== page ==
One funny sidenote: It was in this lobby where I was first confronted about my age by another Mastick Senior Center member, a woman, who said, “This is a senior trip. Why are you here? You’re not a senior!” I replied, “Well, you only have to be 50 years old to get a Mastick membership, and I’m 52.” There were audible gasps by other people nearby who were listening to our interaction. Then I felt eyes turn to me, apparently to get a closer look at my face. A different woman exclaimed, “I thought you were like 25!” That made me laugh. A few more times over the course of the trip I was asked about my age. I was the youngest one, but only by a year. Later on, I met another middle-aged woman who said she was 53.

We left the Hyatt and headed off to Pier 39 to see its 60-foot-tall Christmas tree’s musical light show and to stop for dinner. While waiting for the show to start, several people in our group started singing Christmas carols at the base of the tree.

Timelapse of the musical light show. Video Rusty Blazenhoff.

Alameda Post - the sign outside of Swiss Louis, where the Mastick Senior Center visited.
Pier 39’s Swiss Louis, where we dined together. We had the entire restaurant to ourselves. Photo Rusty Blazenhoff.
Alameda Post - an outdoor spectacle of lights and holiday magic. The Mastick Senior Center visited this section of Pier 39 to take in the decor. There is a very tall lit tree, bows on street lamps, and quaint shops.
The halls are really decked this holiday season at Pier 39. Photo Rusty Blazenhoff.

Bellies full of delicious Italian entrees and tiramisu for dessert, we boarded the coach for Ghirardelli Square. Our guide, Craig Smith, got on the microphone to crack jokes, sing old local jingles, and share points of interest. He also told us that he’s been giving tours of San Francisco since he was a teenager.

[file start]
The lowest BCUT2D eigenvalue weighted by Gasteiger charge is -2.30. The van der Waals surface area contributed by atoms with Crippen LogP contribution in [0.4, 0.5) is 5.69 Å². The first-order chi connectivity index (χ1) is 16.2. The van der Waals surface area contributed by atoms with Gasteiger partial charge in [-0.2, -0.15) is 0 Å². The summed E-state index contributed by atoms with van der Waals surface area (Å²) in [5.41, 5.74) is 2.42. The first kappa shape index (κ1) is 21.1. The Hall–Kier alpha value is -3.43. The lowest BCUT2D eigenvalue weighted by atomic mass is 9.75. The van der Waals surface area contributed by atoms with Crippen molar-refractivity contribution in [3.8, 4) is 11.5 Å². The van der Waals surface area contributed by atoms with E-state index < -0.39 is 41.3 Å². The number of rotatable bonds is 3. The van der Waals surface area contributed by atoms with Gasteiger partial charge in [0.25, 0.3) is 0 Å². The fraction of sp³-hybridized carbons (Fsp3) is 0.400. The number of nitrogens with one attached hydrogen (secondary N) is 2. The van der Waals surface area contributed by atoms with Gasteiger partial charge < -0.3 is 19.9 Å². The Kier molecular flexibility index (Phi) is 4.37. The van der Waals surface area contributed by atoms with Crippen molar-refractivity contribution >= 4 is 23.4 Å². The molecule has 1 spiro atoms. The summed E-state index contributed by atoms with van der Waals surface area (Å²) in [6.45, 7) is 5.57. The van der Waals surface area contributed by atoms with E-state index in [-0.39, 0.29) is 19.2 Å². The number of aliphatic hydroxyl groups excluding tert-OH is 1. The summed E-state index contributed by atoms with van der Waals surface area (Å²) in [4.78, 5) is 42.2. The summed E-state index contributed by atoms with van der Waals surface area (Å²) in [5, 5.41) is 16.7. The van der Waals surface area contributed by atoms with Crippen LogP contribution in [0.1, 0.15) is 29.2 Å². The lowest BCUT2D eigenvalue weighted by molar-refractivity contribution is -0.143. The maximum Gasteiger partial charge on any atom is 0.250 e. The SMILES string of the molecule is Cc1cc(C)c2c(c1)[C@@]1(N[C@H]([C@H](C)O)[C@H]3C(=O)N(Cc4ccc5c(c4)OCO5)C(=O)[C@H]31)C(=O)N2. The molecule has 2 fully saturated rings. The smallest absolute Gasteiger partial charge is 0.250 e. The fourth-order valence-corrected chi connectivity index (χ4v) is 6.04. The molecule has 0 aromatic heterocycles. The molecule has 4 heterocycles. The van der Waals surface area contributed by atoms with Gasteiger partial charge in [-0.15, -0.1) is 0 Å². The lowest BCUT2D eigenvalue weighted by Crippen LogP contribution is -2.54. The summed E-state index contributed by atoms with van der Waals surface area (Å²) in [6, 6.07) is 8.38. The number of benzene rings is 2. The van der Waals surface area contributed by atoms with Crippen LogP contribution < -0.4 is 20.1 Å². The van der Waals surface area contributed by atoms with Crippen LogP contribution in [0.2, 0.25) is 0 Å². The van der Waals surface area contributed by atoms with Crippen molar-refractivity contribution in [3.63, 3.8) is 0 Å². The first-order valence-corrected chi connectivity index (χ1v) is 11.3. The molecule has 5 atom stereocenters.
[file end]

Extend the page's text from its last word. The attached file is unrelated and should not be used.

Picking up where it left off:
Alameda Post - buckets of Ghiradelli squares
Ghirardelli chocolate squares in Ghirardelli Square. Photo Rusty Blazenhoff.

Craig handed us each a free Ghirardelli chocolate square after our 15-minute stop in the actual Square. We then made our way back to Alameda, taking the opportunity to admire many more holiday decorations as we weaved through the streets of downtown San Francisco, including Union Square.

Alameda Post - a fountain with mermaids
Ruth Asawa’s mermaid sculptures in Ghirardelli Square. Photo Rusty Blazenhoff.

As the sun set on our tour, I couldn’t help but feel grateful for the opportunity to experience the city in a new and festive way. The twinkling lights, seasonal cheer, and new friends I met made for the perfect holiday outing. I’m already looking forward to next year’s tour and all the holiday magic it will bring.

Membership to Mastick Senior Center is free for adults 50 and older and is necessary to take classes or go on outings. Call 510-747-7500 to get a registration form. The center is a division of the Alameda Recreation & Park Department (ARPD) and its offerings are listed online. A little birdie told the Alameda Post that there’s a “Boomer Dance Party” coming up at the Mastick Social Hall on Friday, January 20, from 1 p.m to 3:30 p.m. and it’s only $2 (but you’ll need your membership card in hand).

Rusty Blazenhoff is a recovering East Coaster who still finds delight in what our great island has to offer. Contact her at [email protected]. Her writing is collected at AlamedaPost.com/Rusty-Blazenhoff/.